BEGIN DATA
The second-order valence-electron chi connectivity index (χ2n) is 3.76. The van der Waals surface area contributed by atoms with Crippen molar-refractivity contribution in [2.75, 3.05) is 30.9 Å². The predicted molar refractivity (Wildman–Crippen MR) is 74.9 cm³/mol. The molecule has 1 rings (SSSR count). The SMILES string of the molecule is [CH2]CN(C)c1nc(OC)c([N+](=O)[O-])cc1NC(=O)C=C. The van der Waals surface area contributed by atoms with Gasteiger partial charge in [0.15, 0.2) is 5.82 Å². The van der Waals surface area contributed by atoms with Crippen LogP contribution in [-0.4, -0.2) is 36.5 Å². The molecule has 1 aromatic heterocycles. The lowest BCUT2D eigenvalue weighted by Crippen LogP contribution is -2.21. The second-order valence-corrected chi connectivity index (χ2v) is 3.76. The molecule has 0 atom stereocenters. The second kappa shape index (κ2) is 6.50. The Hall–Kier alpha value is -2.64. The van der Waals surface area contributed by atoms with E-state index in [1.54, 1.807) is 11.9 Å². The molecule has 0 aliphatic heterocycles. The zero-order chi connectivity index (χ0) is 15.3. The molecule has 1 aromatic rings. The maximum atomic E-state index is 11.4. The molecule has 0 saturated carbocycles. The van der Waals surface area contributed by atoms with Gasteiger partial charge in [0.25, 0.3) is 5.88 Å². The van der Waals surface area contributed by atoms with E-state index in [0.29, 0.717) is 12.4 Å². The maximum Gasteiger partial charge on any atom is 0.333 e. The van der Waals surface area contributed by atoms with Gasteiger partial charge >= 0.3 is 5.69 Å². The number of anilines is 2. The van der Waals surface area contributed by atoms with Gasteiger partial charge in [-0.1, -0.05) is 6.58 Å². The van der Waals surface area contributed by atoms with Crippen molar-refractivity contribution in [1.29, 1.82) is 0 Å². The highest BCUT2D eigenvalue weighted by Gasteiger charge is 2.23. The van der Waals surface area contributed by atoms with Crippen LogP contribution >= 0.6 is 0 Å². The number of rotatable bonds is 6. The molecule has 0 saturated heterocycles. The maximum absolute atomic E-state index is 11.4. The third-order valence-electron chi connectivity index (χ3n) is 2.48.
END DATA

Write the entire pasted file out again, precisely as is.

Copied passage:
The second-order valence-electron chi connectivity index (χ2n) is 3.76. The van der Waals surface area contributed by atoms with Crippen molar-refractivity contribution in [2.75, 3.05) is 30.9 Å². The predicted molar refractivity (Wildman–Crippen MR) is 74.9 cm³/mol. The molecule has 1 rings (SSSR count). The SMILES string of the molecule is [CH2]CN(C)c1nc(OC)c([N+](=O)[O-])cc1NC(=O)C=C. The van der Waals surface area contributed by atoms with Gasteiger partial charge in [0.15, 0.2) is 5.82 Å². The van der Waals surface area contributed by atoms with Crippen LogP contribution in [-0.4, -0.2) is 36.5 Å². The molecule has 1 aromatic heterocycles. The lowest BCUT2D eigenvalue weighted by Crippen LogP contribution is -2.21. The second-order valence-corrected chi connectivity index (χ2v) is 3.76. The molecule has 0 atom stereocenters. The second kappa shape index (κ2) is 6.50. The Hall–Kier alpha value is -2.64. The van der Waals surface area contributed by atoms with E-state index in [1.54, 1.807) is 11.9 Å². The molecule has 0 aliphatic heterocycles. The zero-order chi connectivity index (χ0) is 15.3. The molecule has 1 aromatic rings. The maximum atomic E-state index is 11.4. The molecule has 0 saturated carbocycles. The van der Waals surface area contributed by atoms with Gasteiger partial charge in [0.25, 0.3) is 5.88 Å². The van der Waals surface area contributed by atoms with E-state index in [0.29, 0.717) is 12.4 Å². The maximum Gasteiger partial charge on any atom is 0.333 e. The van der Waals surface area contributed by atoms with Gasteiger partial charge >= 0.3 is 5.69 Å². The number of anilines is 2. The van der Waals surface area contributed by atoms with Gasteiger partial charge in [-0.1, -0.05) is 6.58 Å². The van der Waals surface area contributed by atoms with Crippen molar-refractivity contribution in [1.29, 1.82) is 0 Å². The highest BCUT2D eigenvalue weighted by Gasteiger charge is 2.23. The van der Waals surface area contributed by atoms with Crippen LogP contribution >= 0.6 is 0 Å². The number of rotatable bonds is 6. The molecule has 0 saturated heterocycles. The maximum absolute atomic E-state index is 11.4. The third-order valence-electron chi connectivity index (χ3n) is 2.48.